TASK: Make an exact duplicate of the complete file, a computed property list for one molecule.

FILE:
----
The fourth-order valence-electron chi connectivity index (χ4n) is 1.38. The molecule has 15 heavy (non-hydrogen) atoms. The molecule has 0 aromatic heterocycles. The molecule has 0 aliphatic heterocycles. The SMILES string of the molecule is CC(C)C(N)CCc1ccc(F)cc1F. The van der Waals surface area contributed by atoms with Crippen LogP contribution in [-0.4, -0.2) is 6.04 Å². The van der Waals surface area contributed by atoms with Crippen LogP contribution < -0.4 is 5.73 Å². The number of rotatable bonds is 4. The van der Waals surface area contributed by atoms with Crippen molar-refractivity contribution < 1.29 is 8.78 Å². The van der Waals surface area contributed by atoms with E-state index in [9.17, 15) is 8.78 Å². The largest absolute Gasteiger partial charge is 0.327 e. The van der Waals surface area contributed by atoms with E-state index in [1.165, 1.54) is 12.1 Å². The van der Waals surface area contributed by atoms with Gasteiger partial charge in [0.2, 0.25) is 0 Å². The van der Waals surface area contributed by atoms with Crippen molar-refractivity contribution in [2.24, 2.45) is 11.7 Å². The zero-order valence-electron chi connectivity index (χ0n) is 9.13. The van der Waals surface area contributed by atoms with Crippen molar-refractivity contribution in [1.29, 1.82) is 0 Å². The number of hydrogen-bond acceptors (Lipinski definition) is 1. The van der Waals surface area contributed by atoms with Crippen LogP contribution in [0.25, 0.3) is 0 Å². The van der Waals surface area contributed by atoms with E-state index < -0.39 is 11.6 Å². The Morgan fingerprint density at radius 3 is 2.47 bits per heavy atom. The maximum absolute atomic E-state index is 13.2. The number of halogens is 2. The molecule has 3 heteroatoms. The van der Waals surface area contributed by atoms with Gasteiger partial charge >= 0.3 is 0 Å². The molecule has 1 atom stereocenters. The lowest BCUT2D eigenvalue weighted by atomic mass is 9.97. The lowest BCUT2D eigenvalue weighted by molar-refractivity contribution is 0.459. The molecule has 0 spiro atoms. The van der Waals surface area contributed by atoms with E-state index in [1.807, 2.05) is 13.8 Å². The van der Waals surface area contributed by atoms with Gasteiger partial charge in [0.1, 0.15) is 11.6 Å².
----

The fourth-order valence-electron chi connectivity index (χ4n) is 1.38. The molecule has 15 heavy (non-hydrogen) atoms. The molecule has 0 aromatic heterocycles. The molecule has 0 aliphatic heterocycles. The SMILES string of the molecule is CC(C)C(N)CCc1ccc(F)cc1F. The van der Waals surface area contributed by atoms with Crippen LogP contribution in [-0.4, -0.2) is 6.04 Å². The van der Waals surface area contributed by atoms with Crippen LogP contribution < -0.4 is 5.73 Å². The number of rotatable bonds is 4. The van der Waals surface area contributed by atoms with Crippen molar-refractivity contribution < 1.29 is 8.78 Å². The van der Waals surface area contributed by atoms with E-state index in [9.17, 15) is 8.78 Å². The largest absolute Gasteiger partial charge is 0.327 e. The van der Waals surface area contributed by atoms with E-state index in [1.165, 1.54) is 12.1 Å². The van der Waals surface area contributed by atoms with Gasteiger partial charge in [0.2, 0.25) is 0 Å². The van der Waals surface area contributed by atoms with Crippen molar-refractivity contribution in [2.24, 2.45) is 11.7 Å². The zero-order valence-electron chi connectivity index (χ0n) is 9.13. The van der Waals surface area contributed by atoms with Crippen molar-refractivity contribution in [1.29, 1.82) is 0 Å². The number of hydrogen-bond acceptors (Lipinski definition) is 1. The van der Waals surface area contributed by atoms with Crippen LogP contribution in [0.25, 0.3) is 0 Å². The van der Waals surface area contributed by atoms with E-state index < -0.39 is 11.6 Å². The Morgan fingerprint density at radius 3 is 2.47 bits per heavy atom. The maximum absolute atomic E-state index is 13.2. The number of halogens is 2. The molecule has 3 heteroatoms. The van der Waals surface area contributed by atoms with Gasteiger partial charge >= 0.3 is 0 Å². The molecule has 1 atom stereocenters. The lowest BCUT2D eigenvalue weighted by atomic mass is 9.97. The lowest BCUT2D eigenvalue weighted by molar-refractivity contribution is 0.459. The molecule has 0 spiro atoms. The van der Waals surface area contributed by atoms with E-state index in [1.807, 2.05) is 13.8 Å². The van der Waals surface area contributed by atoms with Gasteiger partial charge in [0.1, 0.15) is 11.6 Å².